In spite of the magnitude of the financial stakes mobilised by the Union and of the ambitious objective to transform a dramatic event into an opportunity to change Europe and its Union, this “Europe’s moment” appears to be much less momentous than it is claimed to be.
Virtually, all the elements which contribute to the virtuous process underlying the relationship between representation and taxation are lacking. It is not the Union which determines the common goods to be attained. Nor does the Union lay down the modalities and the timing of their attainment. All these elements are determined by individual MS in their national recovery plans, prepared and implemented by national authorities, under a broad control and surveillance of the Commission. Finally, although the Union is the sole debtor vis-à-vis the international investors, it does not possess, at the present time, the means to repay its debt. In other terms, the Union does not dispose of the power to present itself in front of the European citizenry and to impose taxation in return for the common good prospectively to be attained. For the time being, it is virtually acting as a debt agency of its MS.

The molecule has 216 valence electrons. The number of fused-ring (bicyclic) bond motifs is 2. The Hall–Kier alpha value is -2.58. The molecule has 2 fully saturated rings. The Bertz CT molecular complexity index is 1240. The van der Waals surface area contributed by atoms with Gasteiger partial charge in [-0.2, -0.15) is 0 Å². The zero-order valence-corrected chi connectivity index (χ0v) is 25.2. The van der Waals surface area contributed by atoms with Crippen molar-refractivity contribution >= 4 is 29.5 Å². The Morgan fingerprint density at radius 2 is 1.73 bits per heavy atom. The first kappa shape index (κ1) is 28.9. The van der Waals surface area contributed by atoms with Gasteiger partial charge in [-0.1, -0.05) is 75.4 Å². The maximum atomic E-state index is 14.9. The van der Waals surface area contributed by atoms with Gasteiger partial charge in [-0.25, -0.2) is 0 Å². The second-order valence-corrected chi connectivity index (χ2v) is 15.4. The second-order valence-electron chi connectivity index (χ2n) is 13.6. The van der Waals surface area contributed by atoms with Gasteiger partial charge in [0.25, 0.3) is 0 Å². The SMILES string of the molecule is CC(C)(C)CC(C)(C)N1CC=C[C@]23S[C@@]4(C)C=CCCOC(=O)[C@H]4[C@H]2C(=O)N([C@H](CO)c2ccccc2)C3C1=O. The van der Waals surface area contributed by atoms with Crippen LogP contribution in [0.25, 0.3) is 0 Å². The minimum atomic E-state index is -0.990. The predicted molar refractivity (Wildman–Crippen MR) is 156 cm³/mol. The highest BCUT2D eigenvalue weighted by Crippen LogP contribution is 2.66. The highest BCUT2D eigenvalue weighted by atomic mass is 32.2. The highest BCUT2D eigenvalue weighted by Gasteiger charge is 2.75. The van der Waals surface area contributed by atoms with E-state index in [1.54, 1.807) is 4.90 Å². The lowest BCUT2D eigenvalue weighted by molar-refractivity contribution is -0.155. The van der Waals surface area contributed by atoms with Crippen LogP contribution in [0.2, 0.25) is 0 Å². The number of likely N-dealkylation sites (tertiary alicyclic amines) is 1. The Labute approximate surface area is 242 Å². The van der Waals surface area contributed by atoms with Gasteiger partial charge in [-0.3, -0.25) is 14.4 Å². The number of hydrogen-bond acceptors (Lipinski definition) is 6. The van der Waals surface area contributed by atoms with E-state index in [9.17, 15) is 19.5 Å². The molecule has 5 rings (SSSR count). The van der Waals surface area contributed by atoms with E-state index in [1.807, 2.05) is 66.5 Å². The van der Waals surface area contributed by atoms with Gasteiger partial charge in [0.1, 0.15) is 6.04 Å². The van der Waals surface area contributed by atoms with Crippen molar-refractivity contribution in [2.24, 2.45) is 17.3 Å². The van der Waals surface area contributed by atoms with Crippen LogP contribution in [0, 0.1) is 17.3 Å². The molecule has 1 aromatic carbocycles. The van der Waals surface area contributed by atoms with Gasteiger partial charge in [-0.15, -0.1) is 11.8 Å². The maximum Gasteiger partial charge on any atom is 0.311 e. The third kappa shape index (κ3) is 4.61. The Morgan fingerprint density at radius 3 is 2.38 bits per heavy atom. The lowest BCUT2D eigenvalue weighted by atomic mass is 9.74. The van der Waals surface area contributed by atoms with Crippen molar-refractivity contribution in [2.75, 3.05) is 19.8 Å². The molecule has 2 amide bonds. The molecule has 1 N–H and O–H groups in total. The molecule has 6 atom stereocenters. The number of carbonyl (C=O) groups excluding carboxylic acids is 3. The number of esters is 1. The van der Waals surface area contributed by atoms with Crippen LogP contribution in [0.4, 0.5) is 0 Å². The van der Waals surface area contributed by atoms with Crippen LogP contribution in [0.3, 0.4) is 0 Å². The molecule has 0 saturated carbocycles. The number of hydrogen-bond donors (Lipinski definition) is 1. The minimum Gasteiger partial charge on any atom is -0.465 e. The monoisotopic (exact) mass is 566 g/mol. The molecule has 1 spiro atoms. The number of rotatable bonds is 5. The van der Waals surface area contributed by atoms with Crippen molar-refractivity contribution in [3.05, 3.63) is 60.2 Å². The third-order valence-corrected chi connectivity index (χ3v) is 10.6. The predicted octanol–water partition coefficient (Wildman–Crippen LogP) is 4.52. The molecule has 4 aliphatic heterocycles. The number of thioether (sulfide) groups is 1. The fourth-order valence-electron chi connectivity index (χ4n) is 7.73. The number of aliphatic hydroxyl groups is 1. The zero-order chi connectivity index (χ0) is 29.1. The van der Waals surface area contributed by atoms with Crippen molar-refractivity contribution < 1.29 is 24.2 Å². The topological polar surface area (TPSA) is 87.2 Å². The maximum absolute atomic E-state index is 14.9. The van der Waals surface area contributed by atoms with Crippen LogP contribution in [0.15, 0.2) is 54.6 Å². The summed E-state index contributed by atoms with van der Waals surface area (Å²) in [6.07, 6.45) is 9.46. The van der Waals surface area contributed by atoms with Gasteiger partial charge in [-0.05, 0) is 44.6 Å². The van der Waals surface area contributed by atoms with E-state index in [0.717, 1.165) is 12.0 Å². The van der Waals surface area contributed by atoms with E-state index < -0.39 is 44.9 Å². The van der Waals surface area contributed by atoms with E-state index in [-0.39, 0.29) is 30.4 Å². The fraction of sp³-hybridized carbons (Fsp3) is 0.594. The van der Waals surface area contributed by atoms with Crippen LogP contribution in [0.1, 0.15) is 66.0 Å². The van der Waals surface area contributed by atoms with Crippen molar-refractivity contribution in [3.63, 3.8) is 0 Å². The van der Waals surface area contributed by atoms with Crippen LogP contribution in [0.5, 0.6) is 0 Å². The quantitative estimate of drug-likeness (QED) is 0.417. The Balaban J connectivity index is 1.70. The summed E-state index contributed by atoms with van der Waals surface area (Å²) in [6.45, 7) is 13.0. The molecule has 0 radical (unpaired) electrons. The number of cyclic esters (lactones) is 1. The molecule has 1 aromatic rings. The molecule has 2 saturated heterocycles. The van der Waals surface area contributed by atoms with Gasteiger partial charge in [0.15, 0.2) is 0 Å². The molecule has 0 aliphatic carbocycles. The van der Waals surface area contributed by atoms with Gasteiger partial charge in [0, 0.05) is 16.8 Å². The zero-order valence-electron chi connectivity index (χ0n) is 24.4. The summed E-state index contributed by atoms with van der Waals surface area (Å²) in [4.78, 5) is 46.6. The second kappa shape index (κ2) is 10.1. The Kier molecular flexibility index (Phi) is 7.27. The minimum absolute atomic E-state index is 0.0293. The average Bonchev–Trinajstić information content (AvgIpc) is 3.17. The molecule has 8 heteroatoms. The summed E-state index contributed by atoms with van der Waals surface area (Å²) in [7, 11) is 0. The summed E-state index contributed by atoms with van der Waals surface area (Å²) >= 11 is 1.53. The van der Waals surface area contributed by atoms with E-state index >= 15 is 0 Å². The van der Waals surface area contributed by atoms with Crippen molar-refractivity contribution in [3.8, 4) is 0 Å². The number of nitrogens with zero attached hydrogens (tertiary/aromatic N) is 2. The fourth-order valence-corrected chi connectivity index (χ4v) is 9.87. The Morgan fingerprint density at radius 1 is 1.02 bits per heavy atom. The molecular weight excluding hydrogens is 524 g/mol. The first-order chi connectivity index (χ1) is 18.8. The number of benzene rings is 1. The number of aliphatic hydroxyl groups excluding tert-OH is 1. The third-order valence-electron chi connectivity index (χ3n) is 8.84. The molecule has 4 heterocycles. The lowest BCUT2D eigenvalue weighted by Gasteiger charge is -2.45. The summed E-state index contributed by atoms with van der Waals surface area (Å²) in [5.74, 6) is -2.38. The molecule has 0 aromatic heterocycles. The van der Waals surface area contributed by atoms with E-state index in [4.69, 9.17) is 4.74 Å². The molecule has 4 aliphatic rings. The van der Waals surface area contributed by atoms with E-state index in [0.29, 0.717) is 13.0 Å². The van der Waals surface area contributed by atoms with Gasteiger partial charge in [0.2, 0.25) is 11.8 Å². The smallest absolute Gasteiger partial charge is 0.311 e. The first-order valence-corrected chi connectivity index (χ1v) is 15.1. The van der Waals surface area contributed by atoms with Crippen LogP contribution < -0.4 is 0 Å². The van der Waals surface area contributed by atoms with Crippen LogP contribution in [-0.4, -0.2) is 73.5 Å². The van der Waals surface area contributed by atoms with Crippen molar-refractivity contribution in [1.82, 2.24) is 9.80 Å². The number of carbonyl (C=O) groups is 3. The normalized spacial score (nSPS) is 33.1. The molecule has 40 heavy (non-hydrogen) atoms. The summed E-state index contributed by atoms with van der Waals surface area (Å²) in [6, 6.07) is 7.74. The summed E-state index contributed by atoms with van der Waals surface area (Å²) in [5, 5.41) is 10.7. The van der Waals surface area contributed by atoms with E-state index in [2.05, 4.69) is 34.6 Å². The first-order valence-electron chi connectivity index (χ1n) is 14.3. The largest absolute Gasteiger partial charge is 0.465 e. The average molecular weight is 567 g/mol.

The constitutional moment whereby scutagium and consilium represent two distinct but related aspects of the European democratic legitimacy has not arrived yet.